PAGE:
For drug-induced sleep endoscopy to determine sleep apnea therapy candidacy, the first 10+ minutes may not be representative of airway collapse.
By Alyx Arnett
Nearly half of sleep apnea patients undergoing drug-induced sleep endoscopy (DISE)—which assesses the upper airway of patients while under sedation to determine whether a patient is a candidate for a specific therapy, such as an Inspire Medical neurostimulator—exhibit central and mixed apnea events in the early phases of the procedure, even if they were previously diagnosed with only obstructive events during a routine sleep study, according to a study presented at the 2023 American Academy of Otolaryngology–Head and Neck Surgery annual meeting.
This finding has implications for the minimum duration needed for DISE procedures for airway analysis.
The study was prompted after sleep surgeons at the University of Pennsylvania noticed that sentinel central and/or mixed events (SCents) seemed somewhat common during the initial period of DISE. The team’s platform included the simultaneous collection of respiratory airflow and effort measurements, airway collapsibility, and videoendoscopy, allowing them to better categorize the upper airway during DISE.
The study involved 104 patients who underwent DISE with propofol sedation. While investigators expected to see some SCents, they were surprised by the prevalence: Almost 50% of patients had at least one.
Researchers also saw that most SCents eventually transitioned to obstructive events. But that transition took about 12 minutes—which is often longer than the average duration of a DISE exam, according to study co-author Raj C. C. Dedhia, MD, MSCR, associate professor of otorhinolaryngology and medicine at the Division of Sleep Surgery, Penn Otorhinolaryngology.
Dedhia says the team was also surprised by the high frequency of different VOTE scores (velum, oropharynx, tongue base, and epiglottis) between SCents and obstructive events (63%). There was a higher tendency for SCents to have more complete tongue base collapse compared to no or partial collapse and to transition from anterior-posterior velum to concentric velum collapse during the obstructive event. According to Dedhia, this could potentially alter sleep apnea neurostimulator candidacy.
“We want providers who offer DISE and PAP alternatives to be aware of the prevalence and timing of SCents and to be mindful of clinical signs of effort (eg, monitor chest and abdomen) during DISE in the absence of respiratory effort belts (ideal method),” says Dedhia. “They may also want to consider lengthening their minimum DISE duration to 10 minutes to ensure that the majority of SCents have passed. If they see SCents, they should delay any VOTE scoring until patients transition to obstructive events.”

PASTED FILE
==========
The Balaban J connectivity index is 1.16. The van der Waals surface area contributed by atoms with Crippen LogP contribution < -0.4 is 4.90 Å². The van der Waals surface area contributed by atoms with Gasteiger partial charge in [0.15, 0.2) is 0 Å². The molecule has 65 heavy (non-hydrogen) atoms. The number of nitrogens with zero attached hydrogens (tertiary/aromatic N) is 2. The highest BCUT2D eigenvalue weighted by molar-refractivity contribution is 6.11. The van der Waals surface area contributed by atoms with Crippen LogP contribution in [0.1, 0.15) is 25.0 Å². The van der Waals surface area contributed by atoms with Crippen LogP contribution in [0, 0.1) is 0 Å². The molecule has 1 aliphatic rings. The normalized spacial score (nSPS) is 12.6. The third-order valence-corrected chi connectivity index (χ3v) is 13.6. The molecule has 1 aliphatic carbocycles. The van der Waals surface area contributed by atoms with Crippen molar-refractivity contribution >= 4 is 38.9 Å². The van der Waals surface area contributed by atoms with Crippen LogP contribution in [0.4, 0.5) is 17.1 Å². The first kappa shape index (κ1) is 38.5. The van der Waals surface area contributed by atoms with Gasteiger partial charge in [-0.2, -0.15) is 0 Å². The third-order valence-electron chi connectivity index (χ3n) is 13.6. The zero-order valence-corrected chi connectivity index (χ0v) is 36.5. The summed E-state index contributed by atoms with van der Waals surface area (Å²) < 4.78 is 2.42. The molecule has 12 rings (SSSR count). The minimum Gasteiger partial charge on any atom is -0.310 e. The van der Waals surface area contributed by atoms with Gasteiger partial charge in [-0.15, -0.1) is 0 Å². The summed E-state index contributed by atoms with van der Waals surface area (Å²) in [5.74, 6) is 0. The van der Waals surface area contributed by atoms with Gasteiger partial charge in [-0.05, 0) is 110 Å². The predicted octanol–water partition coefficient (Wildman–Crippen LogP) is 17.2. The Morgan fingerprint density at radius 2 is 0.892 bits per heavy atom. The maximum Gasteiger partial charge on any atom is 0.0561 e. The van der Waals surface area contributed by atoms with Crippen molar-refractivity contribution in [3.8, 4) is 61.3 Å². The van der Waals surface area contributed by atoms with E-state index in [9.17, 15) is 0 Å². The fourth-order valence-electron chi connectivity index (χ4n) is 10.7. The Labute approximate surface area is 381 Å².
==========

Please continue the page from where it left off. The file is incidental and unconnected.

Based on the findings, study co-author Alan R. Schwartz, MD, adjunct professor and part-time faculty at the University of Pennsylvania, says that in addition to inspecting the pharyngeal airway and characterizing the site(s) and patterns of collapse, the patient’s breathing pattern should also be noted during DISE.
Central sleep apnea and Cheyne-Stokes respiration are frequently associated with some degree of pharyngeal collapse during central apneic episodes, he adds. “Detecting obstruction is only half the battle. The DISE examiner should also be sure that pharyngeal obstruction is playing a primary role in the pathogenesis of sleep apnea rather than simply resulting from the loss of drive to upper airway muscles during central events,” says Schwartz.
For patients in the study whose sleep disorder was found to be primarily central in nature, “we recommended that therapy be redirected to address the central rather than obstructive sleep apnea in these patients,” says Schwartz.
David Kent, MD, an associate professor in the department of otolaryngology–head and neck surgery and director of sleep surgery at Vanderbilt University Medical Center, who was not involved in this research, says the study adds to a small but growing body of evidence that DISE findings can vary between exams, reviewers, and even over time during the same exam.
Most noteworthy to him were the frequency of central apneas and the duration required to transition to obstructive pathology. “I wonder if they are linked to the rate at which propofol is delivered and the speed at which increases in ventilatory drive build,” Kent says. “There’s a rich body of research questions to ask surrounding these findings.”
Regarding the potential impact on the timing and protocol of DISE, Kent says it is too early to draw clinical conclusions but notes that the findings deserve consideration by sleep surgeons. If further research confirms that changes in examination correlate with surgical outcomes, it would be necessary to modify exam parameters, says Kent.
Asim Roy, MD, medical director of the Ohio Sleep Medicine Institute and a prescriber of Inspire therapy, says he was not surprised by the prevalence of central events during the onset of propofol. He suggests the clinical implications might relate to the degree of sedation.
Dedhia notes that the propofol dosing technique was not standardized across all patients, “which in theory could account for more SCents if patients were more sedated.” He says repeating the study with a standardized propofol approach would further bolster the data.
Rodin JG, Parekh MH, Cai Y, et al. Prevalence of sentinel central events during drug-induced sleep endoscopy. Presented at AAO/HNSF 2023. Best of Scientific Orals 2. 2023 Oct 1.